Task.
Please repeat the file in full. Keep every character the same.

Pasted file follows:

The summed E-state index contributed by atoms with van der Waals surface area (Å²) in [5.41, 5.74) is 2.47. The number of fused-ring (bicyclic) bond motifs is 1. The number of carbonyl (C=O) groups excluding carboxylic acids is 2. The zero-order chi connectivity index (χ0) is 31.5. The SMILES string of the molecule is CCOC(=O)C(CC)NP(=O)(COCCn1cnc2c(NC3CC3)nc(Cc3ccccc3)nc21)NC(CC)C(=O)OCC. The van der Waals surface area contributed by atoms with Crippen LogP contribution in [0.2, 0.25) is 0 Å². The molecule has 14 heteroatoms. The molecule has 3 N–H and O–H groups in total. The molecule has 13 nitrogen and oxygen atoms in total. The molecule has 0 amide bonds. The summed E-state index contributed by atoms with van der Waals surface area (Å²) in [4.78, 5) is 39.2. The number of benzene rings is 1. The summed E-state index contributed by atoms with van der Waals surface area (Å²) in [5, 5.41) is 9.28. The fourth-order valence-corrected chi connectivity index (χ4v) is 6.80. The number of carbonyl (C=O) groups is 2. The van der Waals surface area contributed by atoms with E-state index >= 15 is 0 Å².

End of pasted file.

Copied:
The summed E-state index contributed by atoms with van der Waals surface area (Å²) in [5.41, 5.74) is 2.47. The number of fused-ring (bicyclic) bond motifs is 1. The number of carbonyl (C=O) groups excluding carboxylic acids is 2. The zero-order chi connectivity index (χ0) is 31.5. The SMILES string of the molecule is CCOC(=O)C(CC)NP(=O)(COCCn1cnc2c(NC3CC3)nc(Cc3ccccc3)nc21)NC(CC)C(=O)OCC. The van der Waals surface area contributed by atoms with Crippen LogP contribution in [0.2, 0.25) is 0 Å². The molecule has 14 heteroatoms. The molecule has 3 N–H and O–H groups in total. The molecule has 13 nitrogen and oxygen atoms in total. The molecule has 0 amide bonds. The summed E-state index contributed by atoms with van der Waals surface area (Å²) in [4.78, 5) is 39.2. The number of benzene rings is 1. The summed E-state index contributed by atoms with van der Waals surface area (Å²) in [5, 5.41) is 9.28. The fourth-order valence-corrected chi connectivity index (χ4v) is 6.80. The number of carbonyl (C=O) groups is 2. The van der Waals surface area contributed by atoms with E-state index >= 15 is 0 Å².